A virus is a set of genes, composed of either DNA or RNA, packaged in a protein-containing coat. The resulting particle is called a virion. Viruses that infect humans are considered along with the general class of animal viruses; viruses that infect bacte-ria are referred to as bacteriophages, or phages for short. Virus reproduction requires that a virus particle infect a cell and program the cellular machinery to synthesize the constituents required for the assembly of new virions. Thus, a virus is considered an intracellular parasite. The infected host cell may produce hundreds to hundreds of thousands of new virions and usually dies. Tissue damage as a result of cell death accounts for the pathology of many viral diseases in humans. In some cases, the infected cells survive, resulting in persistent virus production and a chronic infection that can remain asymptomatic, produce a chronic disease state, or lead to relapse of an infection.
In some circumstances, a virus fails to reproduce itself and instead enters a latent state (called lysogeny in the case of bacteriophages), from which there is the potential for reac-tivation at a later time. A possible consequence of the presence of viral genes in a latent state is a new genotype for the cell. Some determinants of bacterial virulence and some malignancies of animal cells are examples of the genetic effects of latent viruses. Appar-ently vertebrates have had to coexist with viruses for a long time because they have evolved the special nonspecific interferon system, which operates in conjunction with the highly specific immune system to combat virus infections.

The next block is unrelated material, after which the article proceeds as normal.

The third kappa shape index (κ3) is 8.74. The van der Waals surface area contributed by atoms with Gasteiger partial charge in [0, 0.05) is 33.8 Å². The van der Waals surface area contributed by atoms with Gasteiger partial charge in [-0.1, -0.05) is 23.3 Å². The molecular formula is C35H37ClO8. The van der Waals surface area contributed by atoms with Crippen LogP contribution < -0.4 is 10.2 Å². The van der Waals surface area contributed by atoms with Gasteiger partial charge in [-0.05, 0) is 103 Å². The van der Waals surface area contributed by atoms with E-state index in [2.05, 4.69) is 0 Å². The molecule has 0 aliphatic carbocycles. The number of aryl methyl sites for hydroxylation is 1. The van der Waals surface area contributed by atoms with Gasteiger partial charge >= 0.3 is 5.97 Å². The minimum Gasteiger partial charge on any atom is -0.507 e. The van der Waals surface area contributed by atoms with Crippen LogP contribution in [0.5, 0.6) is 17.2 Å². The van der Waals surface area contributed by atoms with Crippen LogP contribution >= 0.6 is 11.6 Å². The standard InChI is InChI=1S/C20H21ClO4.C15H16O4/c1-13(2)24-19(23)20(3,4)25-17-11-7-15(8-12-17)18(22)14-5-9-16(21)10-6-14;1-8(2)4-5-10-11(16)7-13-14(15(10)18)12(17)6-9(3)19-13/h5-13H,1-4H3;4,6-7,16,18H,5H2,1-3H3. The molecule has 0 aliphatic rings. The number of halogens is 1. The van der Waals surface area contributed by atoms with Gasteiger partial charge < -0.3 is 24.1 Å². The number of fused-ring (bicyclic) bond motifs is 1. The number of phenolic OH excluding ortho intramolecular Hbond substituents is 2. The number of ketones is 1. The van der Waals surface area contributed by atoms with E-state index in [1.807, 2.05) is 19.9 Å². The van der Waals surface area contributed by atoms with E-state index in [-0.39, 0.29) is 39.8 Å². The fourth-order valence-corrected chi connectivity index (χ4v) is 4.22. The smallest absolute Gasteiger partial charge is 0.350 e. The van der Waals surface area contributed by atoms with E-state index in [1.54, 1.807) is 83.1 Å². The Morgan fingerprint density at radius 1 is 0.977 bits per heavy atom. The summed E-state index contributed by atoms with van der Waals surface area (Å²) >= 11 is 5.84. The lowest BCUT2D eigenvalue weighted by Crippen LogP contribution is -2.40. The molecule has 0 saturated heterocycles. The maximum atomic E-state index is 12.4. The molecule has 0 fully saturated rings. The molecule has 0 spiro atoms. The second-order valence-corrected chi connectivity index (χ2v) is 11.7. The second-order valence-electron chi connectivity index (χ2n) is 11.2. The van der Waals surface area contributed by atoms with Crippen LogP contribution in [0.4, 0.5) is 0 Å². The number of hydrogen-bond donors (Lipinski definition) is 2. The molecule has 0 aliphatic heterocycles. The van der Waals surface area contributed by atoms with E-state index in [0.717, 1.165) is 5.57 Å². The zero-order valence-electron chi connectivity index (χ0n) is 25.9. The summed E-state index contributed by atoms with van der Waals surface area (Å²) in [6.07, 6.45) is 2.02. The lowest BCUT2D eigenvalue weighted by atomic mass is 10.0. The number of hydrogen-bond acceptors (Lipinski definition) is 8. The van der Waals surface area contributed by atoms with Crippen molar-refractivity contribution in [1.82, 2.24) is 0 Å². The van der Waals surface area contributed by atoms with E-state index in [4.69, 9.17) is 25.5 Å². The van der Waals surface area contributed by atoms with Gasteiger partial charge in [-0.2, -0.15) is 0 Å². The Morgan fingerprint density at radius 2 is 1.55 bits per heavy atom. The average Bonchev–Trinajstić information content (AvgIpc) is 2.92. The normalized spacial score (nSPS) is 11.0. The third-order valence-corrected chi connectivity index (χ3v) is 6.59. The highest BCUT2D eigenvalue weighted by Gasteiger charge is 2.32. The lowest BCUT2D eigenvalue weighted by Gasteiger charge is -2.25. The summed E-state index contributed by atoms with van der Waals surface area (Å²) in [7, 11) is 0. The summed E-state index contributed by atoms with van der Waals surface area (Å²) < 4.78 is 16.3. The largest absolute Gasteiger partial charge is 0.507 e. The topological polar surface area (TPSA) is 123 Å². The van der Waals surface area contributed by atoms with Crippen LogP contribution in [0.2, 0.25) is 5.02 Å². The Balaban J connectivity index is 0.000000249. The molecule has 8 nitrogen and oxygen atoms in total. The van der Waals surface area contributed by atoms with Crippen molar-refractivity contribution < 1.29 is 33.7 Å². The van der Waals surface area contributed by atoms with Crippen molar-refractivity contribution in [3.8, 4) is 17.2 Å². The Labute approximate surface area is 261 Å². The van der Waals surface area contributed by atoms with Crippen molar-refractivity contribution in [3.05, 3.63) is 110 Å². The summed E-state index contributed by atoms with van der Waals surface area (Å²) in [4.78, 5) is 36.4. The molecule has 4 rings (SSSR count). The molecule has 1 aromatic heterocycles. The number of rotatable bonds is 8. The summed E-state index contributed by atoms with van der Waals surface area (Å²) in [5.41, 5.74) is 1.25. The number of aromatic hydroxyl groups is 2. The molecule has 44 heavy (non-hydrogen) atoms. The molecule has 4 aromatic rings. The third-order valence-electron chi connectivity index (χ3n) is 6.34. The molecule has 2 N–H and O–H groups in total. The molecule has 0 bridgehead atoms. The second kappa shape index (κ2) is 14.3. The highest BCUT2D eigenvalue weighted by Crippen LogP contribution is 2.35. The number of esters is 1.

In the discussion to follow, the biological and genetic bases for these phenomena are presented; three themes are emphasized.
1. Different viruses can have very different genetic structures, and this diversity is re-flected in their replicative strategies.
2. Because of their small size, viruses have achieved a very high degree of genetic economy.
3. Viruses depend to a great extent on host cell functions and, therefore, are difficult to combat medically. They do exhibit unique steps in their replicative cycles that are potential targets for antiviral therapy.